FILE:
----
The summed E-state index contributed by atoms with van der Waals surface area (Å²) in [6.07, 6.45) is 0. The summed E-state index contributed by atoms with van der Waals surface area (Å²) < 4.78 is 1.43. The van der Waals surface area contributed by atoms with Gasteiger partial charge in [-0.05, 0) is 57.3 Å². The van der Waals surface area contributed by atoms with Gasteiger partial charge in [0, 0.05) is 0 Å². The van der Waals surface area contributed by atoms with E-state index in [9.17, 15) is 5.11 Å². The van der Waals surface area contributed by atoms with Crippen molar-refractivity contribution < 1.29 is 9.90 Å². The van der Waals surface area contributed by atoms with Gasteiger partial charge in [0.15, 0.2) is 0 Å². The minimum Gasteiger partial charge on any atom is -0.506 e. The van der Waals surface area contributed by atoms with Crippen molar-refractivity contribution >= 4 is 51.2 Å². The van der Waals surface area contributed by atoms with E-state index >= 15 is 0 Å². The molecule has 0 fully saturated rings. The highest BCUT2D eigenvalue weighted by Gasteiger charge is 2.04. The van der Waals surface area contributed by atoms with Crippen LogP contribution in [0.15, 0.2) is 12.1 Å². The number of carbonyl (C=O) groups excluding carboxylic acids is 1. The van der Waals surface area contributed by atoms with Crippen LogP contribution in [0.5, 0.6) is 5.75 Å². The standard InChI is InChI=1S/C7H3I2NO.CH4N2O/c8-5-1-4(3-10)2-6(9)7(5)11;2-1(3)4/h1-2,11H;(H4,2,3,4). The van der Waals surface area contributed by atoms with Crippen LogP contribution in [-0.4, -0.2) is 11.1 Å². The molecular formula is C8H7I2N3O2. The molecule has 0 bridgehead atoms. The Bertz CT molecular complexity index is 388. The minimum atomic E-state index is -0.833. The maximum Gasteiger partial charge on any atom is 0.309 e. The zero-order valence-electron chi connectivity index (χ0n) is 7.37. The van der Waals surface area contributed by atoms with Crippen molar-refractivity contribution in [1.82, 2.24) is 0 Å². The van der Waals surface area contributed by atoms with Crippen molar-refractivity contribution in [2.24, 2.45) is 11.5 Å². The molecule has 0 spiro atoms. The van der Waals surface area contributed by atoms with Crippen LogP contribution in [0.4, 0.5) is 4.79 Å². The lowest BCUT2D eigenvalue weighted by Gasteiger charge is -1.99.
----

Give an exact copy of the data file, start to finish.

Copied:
The summed E-state index contributed by atoms with van der Waals surface area (Å²) in [6.07, 6.45) is 0. The summed E-state index contributed by atoms with van der Waals surface area (Å²) < 4.78 is 1.43. The van der Waals surface area contributed by atoms with Gasteiger partial charge in [-0.05, 0) is 57.3 Å². The van der Waals surface area contributed by atoms with Gasteiger partial charge in [0, 0.05) is 0 Å². The van der Waals surface area contributed by atoms with E-state index in [9.17, 15) is 5.11 Å². The van der Waals surface area contributed by atoms with Crippen molar-refractivity contribution < 1.29 is 9.90 Å². The van der Waals surface area contributed by atoms with Gasteiger partial charge in [0.15, 0.2) is 0 Å². The minimum Gasteiger partial charge on any atom is -0.506 e. The van der Waals surface area contributed by atoms with Crippen molar-refractivity contribution >= 4 is 51.2 Å². The van der Waals surface area contributed by atoms with E-state index >= 15 is 0 Å². The molecule has 0 fully saturated rings. The highest BCUT2D eigenvalue weighted by Gasteiger charge is 2.04. The van der Waals surface area contributed by atoms with Crippen LogP contribution in [0.15, 0.2) is 12.1 Å². The number of carbonyl (C=O) groups excluding carboxylic acids is 1. The van der Waals surface area contributed by atoms with Crippen LogP contribution in [0.5, 0.6) is 5.75 Å². The standard InChI is InChI=1S/C7H3I2NO.CH4N2O/c8-5-1-4(3-10)2-6(9)7(5)11;2-1(3)4/h1-2,11H;(H4,2,3,4). The van der Waals surface area contributed by atoms with Crippen LogP contribution in [-0.4, -0.2) is 11.1 Å². The molecular formula is C8H7I2N3O2. The molecule has 0 bridgehead atoms. The Bertz CT molecular complexity index is 388. The minimum atomic E-state index is -0.833. The maximum Gasteiger partial charge on any atom is 0.309 e. The zero-order valence-electron chi connectivity index (χ0n) is 7.37. The van der Waals surface area contributed by atoms with Crippen molar-refractivity contribution in [1.82, 2.24) is 0 Å². The van der Waals surface area contributed by atoms with Crippen molar-refractivity contribution in [2.24, 2.45) is 11.5 Å². The molecule has 0 spiro atoms. The van der Waals surface area contributed by atoms with Crippen LogP contribution in [0.4, 0.5) is 4.79 Å². The lowest BCUT2D eigenvalue weighted by Gasteiger charge is -1.99.